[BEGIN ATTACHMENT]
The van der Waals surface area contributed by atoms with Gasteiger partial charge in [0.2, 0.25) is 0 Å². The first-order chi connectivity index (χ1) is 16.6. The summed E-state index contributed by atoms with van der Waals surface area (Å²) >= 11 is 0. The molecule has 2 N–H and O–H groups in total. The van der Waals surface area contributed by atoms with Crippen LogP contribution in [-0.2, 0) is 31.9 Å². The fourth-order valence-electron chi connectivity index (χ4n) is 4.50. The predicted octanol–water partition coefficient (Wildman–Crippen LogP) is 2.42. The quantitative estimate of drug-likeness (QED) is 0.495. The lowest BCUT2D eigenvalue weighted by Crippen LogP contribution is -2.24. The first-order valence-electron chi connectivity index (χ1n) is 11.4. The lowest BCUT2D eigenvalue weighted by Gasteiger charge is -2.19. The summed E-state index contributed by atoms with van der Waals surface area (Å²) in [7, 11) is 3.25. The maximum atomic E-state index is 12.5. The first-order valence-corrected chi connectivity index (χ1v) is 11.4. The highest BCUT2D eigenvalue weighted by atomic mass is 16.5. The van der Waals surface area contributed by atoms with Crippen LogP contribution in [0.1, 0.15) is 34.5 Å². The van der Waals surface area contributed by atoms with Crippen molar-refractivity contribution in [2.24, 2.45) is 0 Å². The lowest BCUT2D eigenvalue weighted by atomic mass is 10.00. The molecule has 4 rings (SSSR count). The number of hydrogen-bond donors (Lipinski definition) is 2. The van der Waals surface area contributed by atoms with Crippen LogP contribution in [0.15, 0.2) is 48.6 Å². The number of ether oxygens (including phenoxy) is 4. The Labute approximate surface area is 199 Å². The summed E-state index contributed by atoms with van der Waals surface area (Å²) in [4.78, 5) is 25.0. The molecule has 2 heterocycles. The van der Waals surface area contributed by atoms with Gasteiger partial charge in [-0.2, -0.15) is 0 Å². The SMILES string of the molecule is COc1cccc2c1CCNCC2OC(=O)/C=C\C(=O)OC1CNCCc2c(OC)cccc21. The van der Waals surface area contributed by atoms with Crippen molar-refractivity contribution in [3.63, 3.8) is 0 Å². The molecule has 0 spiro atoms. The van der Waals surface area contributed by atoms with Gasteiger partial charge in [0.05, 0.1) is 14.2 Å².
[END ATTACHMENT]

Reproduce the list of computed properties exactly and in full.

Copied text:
The van der Waals surface area contributed by atoms with Gasteiger partial charge in [0.2, 0.25) is 0 Å². The first-order chi connectivity index (χ1) is 16.6. The summed E-state index contributed by atoms with van der Waals surface area (Å²) >= 11 is 0. The molecule has 2 N–H and O–H groups in total. The van der Waals surface area contributed by atoms with Crippen LogP contribution in [-0.2, 0) is 31.9 Å². The fourth-order valence-electron chi connectivity index (χ4n) is 4.50. The predicted octanol–water partition coefficient (Wildman–Crippen LogP) is 2.42. The quantitative estimate of drug-likeness (QED) is 0.495. The lowest BCUT2D eigenvalue weighted by Crippen LogP contribution is -2.24. The first-order valence-electron chi connectivity index (χ1n) is 11.4. The lowest BCUT2D eigenvalue weighted by Gasteiger charge is -2.19. The summed E-state index contributed by atoms with van der Waals surface area (Å²) in [7, 11) is 3.25. The maximum atomic E-state index is 12.5. The first-order valence-corrected chi connectivity index (χ1v) is 11.4. The highest BCUT2D eigenvalue weighted by atomic mass is 16.5. The van der Waals surface area contributed by atoms with Crippen LogP contribution in [0.1, 0.15) is 34.5 Å². The van der Waals surface area contributed by atoms with Crippen molar-refractivity contribution in [2.24, 2.45) is 0 Å². The lowest BCUT2D eigenvalue weighted by atomic mass is 10.00. The molecule has 4 rings (SSSR count). The number of hydrogen-bond donors (Lipinski definition) is 2. The van der Waals surface area contributed by atoms with Crippen LogP contribution in [0.15, 0.2) is 48.6 Å². The number of ether oxygens (including phenoxy) is 4. The Labute approximate surface area is 199 Å². The summed E-state index contributed by atoms with van der Waals surface area (Å²) in [4.78, 5) is 25.0. The molecule has 2 heterocycles. The van der Waals surface area contributed by atoms with Gasteiger partial charge in [-0.2, -0.15) is 0 Å². The SMILES string of the molecule is COc1cccc2c1CCNCC2OC(=O)/C=C\C(=O)OC1CNCCc2c(OC)cccc21. The van der Waals surface area contributed by atoms with Crippen molar-refractivity contribution in [3.63, 3.8) is 0 Å². The molecule has 0 spiro atoms. The van der Waals surface area contributed by atoms with Gasteiger partial charge in [0.05, 0.1) is 14.2 Å².